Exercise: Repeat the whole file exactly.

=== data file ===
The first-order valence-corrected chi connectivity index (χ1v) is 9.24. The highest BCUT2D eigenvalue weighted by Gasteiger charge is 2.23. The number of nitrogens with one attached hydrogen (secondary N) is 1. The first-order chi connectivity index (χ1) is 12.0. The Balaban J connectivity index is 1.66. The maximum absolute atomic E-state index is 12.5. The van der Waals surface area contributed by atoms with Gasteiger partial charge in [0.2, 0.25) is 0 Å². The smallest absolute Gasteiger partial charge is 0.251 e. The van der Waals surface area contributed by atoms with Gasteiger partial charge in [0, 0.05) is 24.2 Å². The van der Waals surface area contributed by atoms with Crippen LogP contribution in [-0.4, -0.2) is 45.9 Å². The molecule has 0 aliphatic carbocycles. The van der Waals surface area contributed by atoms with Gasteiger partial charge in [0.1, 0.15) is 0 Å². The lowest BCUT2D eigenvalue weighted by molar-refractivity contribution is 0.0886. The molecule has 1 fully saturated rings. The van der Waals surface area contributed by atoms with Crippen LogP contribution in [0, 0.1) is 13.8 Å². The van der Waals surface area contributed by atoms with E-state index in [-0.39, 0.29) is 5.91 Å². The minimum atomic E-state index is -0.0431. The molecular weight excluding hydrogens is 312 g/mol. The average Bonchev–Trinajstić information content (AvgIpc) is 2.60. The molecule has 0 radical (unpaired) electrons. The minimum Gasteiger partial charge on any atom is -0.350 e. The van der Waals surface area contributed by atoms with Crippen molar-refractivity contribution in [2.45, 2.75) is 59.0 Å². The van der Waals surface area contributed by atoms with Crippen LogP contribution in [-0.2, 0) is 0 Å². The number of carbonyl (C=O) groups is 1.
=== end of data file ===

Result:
The first-order valence-corrected chi connectivity index (χ1v) is 9.24. The highest BCUT2D eigenvalue weighted by Gasteiger charge is 2.23. The number of nitrogens with one attached hydrogen (secondary N) is 1. The first-order chi connectivity index (χ1) is 12.0. The Balaban J connectivity index is 1.66. The maximum absolute atomic E-state index is 12.5. The van der Waals surface area contributed by atoms with Gasteiger partial charge in [0.2, 0.25) is 0 Å². The smallest absolute Gasteiger partial charge is 0.251 e. The van der Waals surface area contributed by atoms with Gasteiger partial charge in [0, 0.05) is 24.2 Å². The van der Waals surface area contributed by atoms with Crippen LogP contribution in [-0.4, -0.2) is 45.9 Å². The molecule has 0 aliphatic carbocycles. The van der Waals surface area contributed by atoms with Gasteiger partial charge in [0.1, 0.15) is 0 Å². The lowest BCUT2D eigenvalue weighted by molar-refractivity contribution is 0.0886. The molecule has 1 fully saturated rings. The van der Waals surface area contributed by atoms with Crippen LogP contribution in [0, 0.1) is 13.8 Å². The van der Waals surface area contributed by atoms with E-state index in [-0.39, 0.29) is 5.91 Å². The minimum atomic E-state index is -0.0431. The molecular weight excluding hydrogens is 312 g/mol. The average Bonchev–Trinajstić information content (AvgIpc) is 2.60. The molecule has 0 radical (unpaired) electrons. The minimum Gasteiger partial charge on any atom is -0.350 e. The van der Waals surface area contributed by atoms with Crippen molar-refractivity contribution in [2.45, 2.75) is 59.0 Å². The van der Waals surface area contributed by atoms with Crippen LogP contribution in [-0.2, 0) is 0 Å². The number of carbonyl (C=O) groups is 1.